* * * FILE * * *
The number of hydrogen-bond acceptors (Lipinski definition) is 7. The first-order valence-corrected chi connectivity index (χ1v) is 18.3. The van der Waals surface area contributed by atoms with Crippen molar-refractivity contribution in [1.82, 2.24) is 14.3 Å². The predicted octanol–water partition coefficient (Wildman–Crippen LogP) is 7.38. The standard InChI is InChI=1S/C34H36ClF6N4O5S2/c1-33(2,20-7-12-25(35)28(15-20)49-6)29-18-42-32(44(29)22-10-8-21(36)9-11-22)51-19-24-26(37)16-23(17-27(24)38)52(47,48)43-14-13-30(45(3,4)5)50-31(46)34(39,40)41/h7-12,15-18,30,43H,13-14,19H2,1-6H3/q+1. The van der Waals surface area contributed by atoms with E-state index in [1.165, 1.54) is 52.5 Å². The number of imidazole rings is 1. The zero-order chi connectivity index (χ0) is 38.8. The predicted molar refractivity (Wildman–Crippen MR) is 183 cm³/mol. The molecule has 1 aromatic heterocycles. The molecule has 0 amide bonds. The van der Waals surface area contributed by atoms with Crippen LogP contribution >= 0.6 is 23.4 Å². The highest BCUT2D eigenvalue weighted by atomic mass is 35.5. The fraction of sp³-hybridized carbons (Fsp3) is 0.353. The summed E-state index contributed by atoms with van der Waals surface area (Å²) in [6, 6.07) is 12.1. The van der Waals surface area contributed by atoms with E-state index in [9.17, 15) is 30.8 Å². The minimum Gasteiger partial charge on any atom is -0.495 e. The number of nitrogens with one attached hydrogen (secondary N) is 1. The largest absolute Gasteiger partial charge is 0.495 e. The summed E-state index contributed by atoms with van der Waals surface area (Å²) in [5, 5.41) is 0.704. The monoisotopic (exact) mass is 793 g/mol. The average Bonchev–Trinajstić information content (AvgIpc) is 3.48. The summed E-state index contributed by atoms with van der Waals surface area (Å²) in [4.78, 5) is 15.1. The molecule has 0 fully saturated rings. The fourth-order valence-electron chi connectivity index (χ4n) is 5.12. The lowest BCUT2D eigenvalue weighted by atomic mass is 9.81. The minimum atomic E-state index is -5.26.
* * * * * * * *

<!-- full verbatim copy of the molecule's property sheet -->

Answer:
The number of hydrogen-bond acceptors (Lipinski definition) is 7. The first-order valence-corrected chi connectivity index (χ1v) is 18.3. The van der Waals surface area contributed by atoms with Crippen molar-refractivity contribution in [1.82, 2.24) is 14.3 Å². The predicted octanol–water partition coefficient (Wildman–Crippen LogP) is 7.38. The standard InChI is InChI=1S/C34H36ClF6N4O5S2/c1-33(2,20-7-12-25(35)28(15-20)49-6)29-18-42-32(44(29)22-10-8-21(36)9-11-22)51-19-24-26(37)16-23(17-27(24)38)52(47,48)43-14-13-30(45(3,4)5)50-31(46)34(39,40)41/h7-12,15-18,30,43H,13-14,19H2,1-6H3/q+1. The van der Waals surface area contributed by atoms with E-state index in [1.165, 1.54) is 52.5 Å². The number of imidazole rings is 1. The zero-order chi connectivity index (χ0) is 38.8. The predicted molar refractivity (Wildman–Crippen MR) is 183 cm³/mol. The molecule has 1 aromatic heterocycles. The molecule has 0 amide bonds. The van der Waals surface area contributed by atoms with Crippen LogP contribution >= 0.6 is 23.4 Å². The highest BCUT2D eigenvalue weighted by atomic mass is 35.5. The fraction of sp³-hybridized carbons (Fsp3) is 0.353. The summed E-state index contributed by atoms with van der Waals surface area (Å²) in [6, 6.07) is 12.1. The van der Waals surface area contributed by atoms with E-state index in [9.17, 15) is 30.8 Å². The minimum Gasteiger partial charge on any atom is -0.495 e. The number of nitrogens with one attached hydrogen (secondary N) is 1. The largest absolute Gasteiger partial charge is 0.495 e. The summed E-state index contributed by atoms with van der Waals surface area (Å²) in [5, 5.41) is 0.704. The monoisotopic (exact) mass is 793 g/mol. The average Bonchev–Trinajstić information content (AvgIpc) is 3.48. The summed E-state index contributed by atoms with van der Waals surface area (Å²) in [4.78, 5) is 15.1. The molecule has 0 fully saturated rings. The fourth-order valence-electron chi connectivity index (χ4n) is 5.12. The lowest BCUT2D eigenvalue weighted by atomic mass is 9.81. The minimum atomic E-state index is -5.26.